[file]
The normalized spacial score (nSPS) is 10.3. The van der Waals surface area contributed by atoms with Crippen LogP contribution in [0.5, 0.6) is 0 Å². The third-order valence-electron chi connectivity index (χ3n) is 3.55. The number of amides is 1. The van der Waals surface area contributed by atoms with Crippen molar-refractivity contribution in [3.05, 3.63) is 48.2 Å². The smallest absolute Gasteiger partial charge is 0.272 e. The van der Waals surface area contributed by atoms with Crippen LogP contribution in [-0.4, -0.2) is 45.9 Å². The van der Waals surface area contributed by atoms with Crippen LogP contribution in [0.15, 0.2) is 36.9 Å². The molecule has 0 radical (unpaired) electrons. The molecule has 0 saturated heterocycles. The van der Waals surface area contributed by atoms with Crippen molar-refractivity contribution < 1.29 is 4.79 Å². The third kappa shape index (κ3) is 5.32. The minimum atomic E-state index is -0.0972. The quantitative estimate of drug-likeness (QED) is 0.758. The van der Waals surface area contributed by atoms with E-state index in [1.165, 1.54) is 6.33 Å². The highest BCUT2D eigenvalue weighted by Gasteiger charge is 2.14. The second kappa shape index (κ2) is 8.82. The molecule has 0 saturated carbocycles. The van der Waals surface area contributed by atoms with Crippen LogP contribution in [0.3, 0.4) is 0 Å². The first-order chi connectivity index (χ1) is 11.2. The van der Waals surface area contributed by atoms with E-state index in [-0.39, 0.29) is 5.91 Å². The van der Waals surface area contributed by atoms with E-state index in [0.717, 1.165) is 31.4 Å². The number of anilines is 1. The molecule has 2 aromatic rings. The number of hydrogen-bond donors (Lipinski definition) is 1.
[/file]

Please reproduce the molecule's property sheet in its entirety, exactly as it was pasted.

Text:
The normalized spacial score (nSPS) is 10.3. The van der Waals surface area contributed by atoms with Crippen LogP contribution in [0.5, 0.6) is 0 Å². The third-order valence-electron chi connectivity index (χ3n) is 3.55. The number of amides is 1. The van der Waals surface area contributed by atoms with Crippen molar-refractivity contribution in [3.05, 3.63) is 48.2 Å². The smallest absolute Gasteiger partial charge is 0.272 e. The van der Waals surface area contributed by atoms with Crippen LogP contribution in [-0.4, -0.2) is 45.9 Å². The van der Waals surface area contributed by atoms with Crippen LogP contribution in [0.15, 0.2) is 36.9 Å². The molecule has 0 radical (unpaired) electrons. The molecule has 0 saturated heterocycles. The van der Waals surface area contributed by atoms with Crippen molar-refractivity contribution < 1.29 is 4.79 Å². The third kappa shape index (κ3) is 5.32. The minimum atomic E-state index is -0.0972. The quantitative estimate of drug-likeness (QED) is 0.758. The van der Waals surface area contributed by atoms with E-state index in [1.165, 1.54) is 6.33 Å². The highest BCUT2D eigenvalue weighted by Gasteiger charge is 2.14. The second kappa shape index (κ2) is 8.82. The molecule has 0 saturated carbocycles. The van der Waals surface area contributed by atoms with Crippen LogP contribution in [0.3, 0.4) is 0 Å². The first-order chi connectivity index (χ1) is 11.2. The van der Waals surface area contributed by atoms with E-state index in [-0.39, 0.29) is 5.91 Å². The van der Waals surface area contributed by atoms with E-state index in [0.717, 1.165) is 31.4 Å². The number of anilines is 1. The molecule has 2 aromatic rings. The number of hydrogen-bond donors (Lipinski definition) is 1.